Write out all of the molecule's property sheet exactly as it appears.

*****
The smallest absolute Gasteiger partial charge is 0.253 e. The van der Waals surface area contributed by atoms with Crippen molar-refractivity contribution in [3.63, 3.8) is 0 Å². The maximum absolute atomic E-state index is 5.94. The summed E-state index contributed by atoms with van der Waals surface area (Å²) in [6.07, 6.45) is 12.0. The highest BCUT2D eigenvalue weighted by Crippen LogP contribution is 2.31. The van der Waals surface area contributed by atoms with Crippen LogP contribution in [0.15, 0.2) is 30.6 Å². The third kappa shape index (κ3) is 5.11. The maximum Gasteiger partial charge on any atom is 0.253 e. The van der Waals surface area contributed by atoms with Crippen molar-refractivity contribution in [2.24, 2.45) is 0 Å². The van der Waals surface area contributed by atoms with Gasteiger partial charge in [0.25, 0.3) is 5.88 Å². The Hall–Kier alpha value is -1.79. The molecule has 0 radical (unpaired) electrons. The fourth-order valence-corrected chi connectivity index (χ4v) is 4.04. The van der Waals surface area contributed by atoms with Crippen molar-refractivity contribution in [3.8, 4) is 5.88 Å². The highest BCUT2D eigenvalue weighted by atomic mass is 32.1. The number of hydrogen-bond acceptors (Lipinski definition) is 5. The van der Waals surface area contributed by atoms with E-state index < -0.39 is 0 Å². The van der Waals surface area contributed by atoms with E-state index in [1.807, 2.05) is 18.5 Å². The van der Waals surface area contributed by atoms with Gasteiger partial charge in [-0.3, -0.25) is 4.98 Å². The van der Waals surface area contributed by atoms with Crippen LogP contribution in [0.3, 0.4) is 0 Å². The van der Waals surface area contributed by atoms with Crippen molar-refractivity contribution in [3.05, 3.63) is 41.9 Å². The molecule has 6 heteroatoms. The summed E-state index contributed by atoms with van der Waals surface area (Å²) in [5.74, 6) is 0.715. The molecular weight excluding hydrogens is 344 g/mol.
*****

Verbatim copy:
The smallest absolute Gasteiger partial charge is 0.253 e. The van der Waals surface area contributed by atoms with Crippen molar-refractivity contribution in [3.63, 3.8) is 0 Å². The maximum absolute atomic E-state index is 5.94. The summed E-state index contributed by atoms with van der Waals surface area (Å²) in [6.07, 6.45) is 12.0. The highest BCUT2D eigenvalue weighted by Crippen LogP contribution is 2.31. The van der Waals surface area contributed by atoms with Crippen LogP contribution in [0.15, 0.2) is 30.6 Å². The third kappa shape index (κ3) is 5.11. The maximum Gasteiger partial charge on any atom is 0.253 e. The van der Waals surface area contributed by atoms with Crippen molar-refractivity contribution in [2.24, 2.45) is 0 Å². The van der Waals surface area contributed by atoms with Gasteiger partial charge in [0.25, 0.3) is 5.88 Å². The Hall–Kier alpha value is -1.79. The molecule has 0 radical (unpaired) electrons. The fourth-order valence-corrected chi connectivity index (χ4v) is 4.04. The van der Waals surface area contributed by atoms with Crippen molar-refractivity contribution in [3.8, 4) is 5.88 Å². The highest BCUT2D eigenvalue weighted by atomic mass is 32.1. The number of hydrogen-bond acceptors (Lipinski definition) is 5. The van der Waals surface area contributed by atoms with E-state index < -0.39 is 0 Å². The van der Waals surface area contributed by atoms with E-state index in [1.807, 2.05) is 18.5 Å². The van der Waals surface area contributed by atoms with Gasteiger partial charge in [-0.3, -0.25) is 4.98 Å². The van der Waals surface area contributed by atoms with Crippen LogP contribution in [0.3, 0.4) is 0 Å². The van der Waals surface area contributed by atoms with Crippen molar-refractivity contribution in [3.05, 3.63) is 41.9 Å². The molecule has 6 heteroatoms. The summed E-state index contributed by atoms with van der Waals surface area (Å²) in [5.74, 6) is 0.715. The molecular weight excluding hydrogens is 344 g/mol.